Solar Pump Controller with Diversion Valve

Pictured below is a solar pump controller we recently built to meet a specific requirement. A solar water heating panel is used to heat the water in a hot tub, but if the hot tub exceeds a maximum temperature for comfort, then any additional solar hot water is diverted to heat the contents of a cylinder used for domestic hot water.

Solar pump controller with diversion valveThis controller is closely based around our standard 2014 Solar Water Heating Pump Controller with LCD Display, but with the addition of a third sensor to measure the temperature of the cylinder (since we only want to send water from the solar panel to the cylinder if the solar water is hot enough to heat it up).

LCD display for solar water heating pump controller with diversion

If/when the temperature measured of the hot tub reaches or exceeds the user’s desired maximum for comfort, a three-way solenoid valve is energised automatically diverting the hot water from the solar panel to the cylinder . The pump then carries on pumping until either the hot tub’s temperature has fallen by a couple of degrees, or the solar panel cools to close to the cylinder temperature.

All sensors used are waterproof digital temperature sensors, and the display is enables the temperature of all three monitors to be constantly monitored. A solid state relay is used to switch the mains powered circulation pump on and off.

If you need a solar water heating pump controller, please take a look at the selection of units we have in the REUK Shop. If you do not find exactly what you need, please email neil@reuk.co.uk with details of your requirements.

Solar Pump Controller with Additional Sensors

Pictured below is a modified version of our standard 2014 Solar Water Heating Pump Controller with LCD.

2014 REUK Solar Water Heating Pump Controller with two extra temperature sensorsIn addition to the standard digital temperature sensors for the solar water heating panel and the hot water tank, this version adds a third sensor to measure ambient air temperature, and a fourth to measure the temperature of the top of the hot water tank.

LCD Display from REUK Solar Water Heating Pump Controller with two extra sensorsThe LCD display has been modified to show the solar and hot water tank temperatures for five seconds, and then the ambient air temperature and top of tank temperatures for five seconds. The bottom line of the display still displays system status and settings information to the user.

If you need a bespoke solar water heating pump controller, please email details of your requirements to neil@reuk.co.uk.

Solar Pump Controller with Timer Override

In our blog post Solar Water Heating Pump Controller with LCD we showed a controller which incorporated a timer override so that the user could force the pump of their solar water heating controller to run at certain times of day or night – for example in the winter to protect against frost, or for any other reason.

This has proved to be quite a popular added feature, so we can now also offer it on request to our 2014 Solar Water Heating Pump Controller with LCD.

Override solar water heating pump controller with a digital programmable timerThe controller works exactly per the standard 2014 controller, just with a pair of added screw in terminals to which a manual switch or suitable programmable timer switch can be connected for more control.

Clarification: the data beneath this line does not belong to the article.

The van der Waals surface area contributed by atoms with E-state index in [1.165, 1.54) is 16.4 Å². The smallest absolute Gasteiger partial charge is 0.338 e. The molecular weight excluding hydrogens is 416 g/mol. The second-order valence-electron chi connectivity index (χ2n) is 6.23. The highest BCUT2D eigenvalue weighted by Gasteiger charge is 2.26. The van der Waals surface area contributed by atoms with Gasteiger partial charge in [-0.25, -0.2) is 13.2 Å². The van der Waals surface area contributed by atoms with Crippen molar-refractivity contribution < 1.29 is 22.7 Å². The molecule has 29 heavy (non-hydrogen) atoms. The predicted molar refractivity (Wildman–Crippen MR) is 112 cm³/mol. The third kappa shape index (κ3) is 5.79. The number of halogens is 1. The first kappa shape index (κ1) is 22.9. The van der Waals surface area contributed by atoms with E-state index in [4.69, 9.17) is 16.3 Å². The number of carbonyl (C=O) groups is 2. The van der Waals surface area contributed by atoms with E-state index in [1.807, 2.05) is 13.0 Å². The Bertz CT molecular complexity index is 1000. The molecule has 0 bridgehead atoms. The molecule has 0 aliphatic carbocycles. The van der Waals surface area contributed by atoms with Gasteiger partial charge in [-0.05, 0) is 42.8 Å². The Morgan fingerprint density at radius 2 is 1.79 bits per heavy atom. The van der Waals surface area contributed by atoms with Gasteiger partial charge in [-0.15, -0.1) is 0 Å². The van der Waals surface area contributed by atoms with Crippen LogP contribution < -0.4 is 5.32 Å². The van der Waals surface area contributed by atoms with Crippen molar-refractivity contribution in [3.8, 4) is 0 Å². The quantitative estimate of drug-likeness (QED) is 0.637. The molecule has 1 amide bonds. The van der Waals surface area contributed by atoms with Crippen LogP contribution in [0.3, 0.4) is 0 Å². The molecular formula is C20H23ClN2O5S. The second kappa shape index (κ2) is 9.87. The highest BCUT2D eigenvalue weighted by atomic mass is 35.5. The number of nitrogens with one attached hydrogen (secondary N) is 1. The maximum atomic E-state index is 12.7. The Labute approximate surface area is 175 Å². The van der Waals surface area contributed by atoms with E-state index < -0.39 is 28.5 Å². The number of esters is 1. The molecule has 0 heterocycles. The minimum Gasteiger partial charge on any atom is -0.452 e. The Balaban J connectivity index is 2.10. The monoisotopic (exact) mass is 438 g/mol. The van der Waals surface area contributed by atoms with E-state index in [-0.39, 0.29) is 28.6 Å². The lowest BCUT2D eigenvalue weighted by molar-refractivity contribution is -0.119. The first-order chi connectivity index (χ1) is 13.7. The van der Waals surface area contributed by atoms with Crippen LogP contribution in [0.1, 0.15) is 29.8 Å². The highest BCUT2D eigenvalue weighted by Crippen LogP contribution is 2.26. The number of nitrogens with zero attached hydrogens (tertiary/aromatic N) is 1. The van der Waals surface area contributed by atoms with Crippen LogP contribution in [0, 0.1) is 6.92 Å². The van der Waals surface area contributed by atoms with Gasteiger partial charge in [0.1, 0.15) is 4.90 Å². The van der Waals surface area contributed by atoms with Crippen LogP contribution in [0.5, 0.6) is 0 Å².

If you require a solar water heating pump controller with this added feature, please email neil@reuk.co.uk with details of your requirements.

Solar Water Heating Swimming Pool Controller with Display

Pictured below is another of our solar water heating pump controllers – this time with digital waterproof temperature sensors (DS18B20), and an LCD to show the measured temperatures of the solar heating panel and swimming pool as well as system status and for the user to programme in the settings.

Solar water heating pump controller with LCD and maximum temperature overrideAs this controller is to be used in sunny Australia it includes a pre-programmed maximum temperature override to prevent the swimming pool from getting too hot. When the pool is measured to 31 degrees Celcius or hotter, the pump will not to be turned on again until the pool temperature has fallen to 28 degrees.

LCD display for solar water heating pump controller

Pictured above is the LCD showing the solar panel temperature of 26 degrees C, and the pool at 32 degrees C. Therefore the pool is too hot and even when the solar panel temperature increases, the pump will not turn on.

At the bottom of the circuit board is a pair of screw in terminals which will be connected to the output from a 12V programmable digital timer. In the winter, the customer for this controller wants to be able to automatically run the pump at the same time each day for a certain time just to circulate water around the system.

If you need a solar water heating controller for any application, with or without a display, email neil@reuk.co.uk with details of your exact requirements.

 

Solar Water Heating Pump Controller for Hot Tub with Maximum Temperature

Pictured below is another of our solar water heating pump controller variations. Again based on our 2013 solar water heating pump controller with relay, this controller is modified to use digital waterproof temperature sensors (ds18b20), and also to have a user programmable temperature limit.

waterproof-ds18b20-2013-solar-controllerThis controller is designed to be used with solar heated hot tubs and jacuzzis. As the volume of water in a hot tub is relatively small (compared to swimming pools for example) it is possible for the water in the tub to become unpleasantly or even dangerously hot after an extended period of sunshine.

This controller has been modified to have a user programmable maximum temperature. When the temperature of the water in the hot tub reaches this maximum, the pump will turn off and stay off until the hot tub temperature has dropped by at least 2 degrees Celcius.

Programming the maximum temperature is simply the matter of holding the button to enter programming mode at start up, then pressing it X times where 20 + 2*X is the desired maximum. For example, 8 presses for a 36 degree Celcius maximum.

If you need a solar water heating pump controller for a domestic system, swimming pool, or hot tub, with or without an LCD display, email neil@reuk.co.uk with details of your exact requirements.